The so-called “Retail Apocalypse” has been going on for about a decade. While many retailers are struggling, some retailers, like Lululemon, Kroger, and Costco are quite profitable. Can you share a few lessons that other retailers can learn from the success of profitable retailers?

With the huge surge of retail in the digital space, it is more important than ever to be present and ensure your business has adopted an omni-channel marketing strategy.

We’re all well aware that the growth in online retail prior to COVID-19 was explosive, and its safe to say the trend will continue post pandemic.

But it’s foolish to believe there is a single road to success. Everyone shops differently and to capitalize on that, you need to cater to it.

A common misassumption is that, as online sales increase, in-store sales decrease. This is far from the truth. Each has its place and if positioned correctly, it can really elevate your reach.

Retailers such as Lululemon, Kroger and Costco understand this strategy and by having a physical retail presence as well as an online store they’re able to provide their customers the ability to click and collect at their convenience, ‘touch and feel’ prior to purchase, and expedite the returns process.

By mastering the art of catering to the broader market, they have captured the consumer that appreciates a personal experience, as well as the consumer who prefers convenience. Why not have both?

This has led to continued sales increases across both platforms, as well as increased market share as they have mastered the art of catering to the broader market.

Amazon is going to exert pressure on all of retail for the foreseeable future. New Direct-To-Consumer companies based in China are emerging that offer prices that are much cheaper than US and European brands. What would you advise to retail companies and e-commerce companies, for them to be successful in the face of such strong competition?

Build a strong brand!!

Think of your business as a human with an identity.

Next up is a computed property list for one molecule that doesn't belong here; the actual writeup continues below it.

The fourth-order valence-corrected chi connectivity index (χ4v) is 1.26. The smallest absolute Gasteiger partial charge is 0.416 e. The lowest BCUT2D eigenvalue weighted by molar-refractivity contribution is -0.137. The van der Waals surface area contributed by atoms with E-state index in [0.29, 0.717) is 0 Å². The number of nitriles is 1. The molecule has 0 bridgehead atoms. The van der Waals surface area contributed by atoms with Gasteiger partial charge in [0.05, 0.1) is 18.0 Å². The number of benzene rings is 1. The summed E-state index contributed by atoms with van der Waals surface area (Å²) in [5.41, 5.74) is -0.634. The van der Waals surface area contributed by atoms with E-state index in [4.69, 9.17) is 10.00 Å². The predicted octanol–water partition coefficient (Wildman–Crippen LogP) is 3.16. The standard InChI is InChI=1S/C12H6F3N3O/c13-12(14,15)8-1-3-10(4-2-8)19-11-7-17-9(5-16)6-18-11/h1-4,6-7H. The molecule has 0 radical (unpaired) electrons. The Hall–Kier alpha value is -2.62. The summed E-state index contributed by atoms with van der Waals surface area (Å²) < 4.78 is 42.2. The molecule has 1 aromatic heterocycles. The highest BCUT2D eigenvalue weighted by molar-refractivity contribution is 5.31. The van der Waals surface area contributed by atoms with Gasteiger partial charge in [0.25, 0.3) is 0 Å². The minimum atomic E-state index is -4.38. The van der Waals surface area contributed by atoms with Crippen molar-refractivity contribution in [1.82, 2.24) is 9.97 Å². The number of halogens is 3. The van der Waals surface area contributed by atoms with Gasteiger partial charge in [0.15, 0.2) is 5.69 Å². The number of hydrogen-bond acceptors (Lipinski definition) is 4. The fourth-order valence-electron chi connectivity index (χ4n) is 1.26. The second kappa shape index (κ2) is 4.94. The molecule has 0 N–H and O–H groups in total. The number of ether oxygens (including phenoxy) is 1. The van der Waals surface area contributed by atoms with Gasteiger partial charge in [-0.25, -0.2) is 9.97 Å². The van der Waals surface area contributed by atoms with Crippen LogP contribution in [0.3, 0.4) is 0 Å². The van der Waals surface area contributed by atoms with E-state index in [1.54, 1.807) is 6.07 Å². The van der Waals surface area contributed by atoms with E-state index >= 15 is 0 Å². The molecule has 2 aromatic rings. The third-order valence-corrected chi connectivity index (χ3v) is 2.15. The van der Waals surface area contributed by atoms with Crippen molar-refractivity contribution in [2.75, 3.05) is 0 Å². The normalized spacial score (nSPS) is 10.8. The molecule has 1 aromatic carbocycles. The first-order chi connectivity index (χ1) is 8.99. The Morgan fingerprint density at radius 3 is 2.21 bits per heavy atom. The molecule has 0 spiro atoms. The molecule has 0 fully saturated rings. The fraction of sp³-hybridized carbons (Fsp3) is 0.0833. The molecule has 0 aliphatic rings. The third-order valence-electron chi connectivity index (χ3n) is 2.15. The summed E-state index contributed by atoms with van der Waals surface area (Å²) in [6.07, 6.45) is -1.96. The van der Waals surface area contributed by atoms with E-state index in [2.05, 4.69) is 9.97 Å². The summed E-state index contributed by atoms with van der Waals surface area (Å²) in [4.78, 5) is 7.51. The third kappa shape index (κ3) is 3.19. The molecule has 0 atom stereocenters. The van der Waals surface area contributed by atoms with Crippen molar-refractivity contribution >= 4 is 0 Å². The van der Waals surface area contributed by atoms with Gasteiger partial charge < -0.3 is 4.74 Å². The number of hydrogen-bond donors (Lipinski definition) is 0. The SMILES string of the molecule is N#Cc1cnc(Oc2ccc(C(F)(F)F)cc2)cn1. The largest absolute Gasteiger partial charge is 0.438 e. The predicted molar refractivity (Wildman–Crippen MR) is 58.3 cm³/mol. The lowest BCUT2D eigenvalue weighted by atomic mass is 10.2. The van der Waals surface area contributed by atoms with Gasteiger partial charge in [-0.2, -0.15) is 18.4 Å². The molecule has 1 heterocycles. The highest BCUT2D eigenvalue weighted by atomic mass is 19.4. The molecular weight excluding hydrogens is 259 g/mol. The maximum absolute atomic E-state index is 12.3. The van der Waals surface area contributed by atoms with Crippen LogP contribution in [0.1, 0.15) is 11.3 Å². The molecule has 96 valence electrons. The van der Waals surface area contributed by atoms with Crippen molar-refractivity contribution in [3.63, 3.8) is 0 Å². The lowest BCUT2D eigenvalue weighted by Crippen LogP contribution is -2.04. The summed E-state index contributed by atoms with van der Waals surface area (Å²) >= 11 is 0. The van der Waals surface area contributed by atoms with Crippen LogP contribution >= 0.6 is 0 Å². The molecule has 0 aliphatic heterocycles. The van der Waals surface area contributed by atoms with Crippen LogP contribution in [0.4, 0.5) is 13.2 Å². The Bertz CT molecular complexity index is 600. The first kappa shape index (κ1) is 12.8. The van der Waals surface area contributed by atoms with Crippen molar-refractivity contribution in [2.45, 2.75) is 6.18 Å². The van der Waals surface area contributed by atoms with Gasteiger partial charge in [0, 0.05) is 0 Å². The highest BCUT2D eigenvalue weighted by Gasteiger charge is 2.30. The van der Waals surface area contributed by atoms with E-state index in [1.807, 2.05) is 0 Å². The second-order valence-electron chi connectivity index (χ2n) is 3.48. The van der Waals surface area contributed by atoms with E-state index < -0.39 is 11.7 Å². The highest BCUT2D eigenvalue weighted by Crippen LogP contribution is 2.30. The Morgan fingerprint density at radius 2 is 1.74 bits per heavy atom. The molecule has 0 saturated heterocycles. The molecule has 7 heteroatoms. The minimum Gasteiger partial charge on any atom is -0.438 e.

• What are you truly passionate about?
  • What are your brand values and beliefs?
  • How is what I make, sell, or do, adding value to people’s lives?

The modern-day consumer wants more than just a tap and go transaction. They want to feel engaged and awakened by the connection to your brand. They want a meaningful experience, that ignites a rewarding feeling by association with you.

Liken it to that ‘finding yourself’ phase in your life. It is only after you really discover the essence of who you are, what you want out of life, and what you stand for, that everything else falls into place and you attract a like-minded community that support the same notions and values that you do.

Building a strong brand identity is the only strategy to inoculate you from the “direct-to-consumer” business model who will undercut you on price.

Thank you for all of that. We are nearly done. Here is our final ‘meaty’ question. You are a person of great influence. If you could start a movement that would bring the most amount of good to the most amount of people, what would that be? You never know what your idea can trigger. 🙂

By nature, I’m a bit of a dreamer, so it is a very intriguing question to me…

From a personal perspective, what’s most precious to me is my six-year-old daughter. Her well-being and the well-being of all our children who are so precious is something that occupies my mind constantly.

Watching the news and seeing the leaders of our world ignore the basic principles of our humanity is very troubling to me.

If I had the opportunity to start a movement that would bring the most amount of good to the most amount of people it would be to empower human beings, especially our children, to treat each other with love, kindness, respect, empathy & tolerance.

I strongly believe that our lives should be guided by our values. Educating our children with the right values now will solve the most unimaginable problems that we have no answers to presently.

I like to conclude with three of my favorite quotes from Mahatma Gandhi….

  1. A coward is incapable of exhibiting love; it is the prerogative of the brave
  2. The best way to find yourself is to lose yourself in the service of others
  3. An eye for eye only ends up making the whole world blind

How can our readers further follow your work?

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This was very inspiring. Thank you so much for joining us!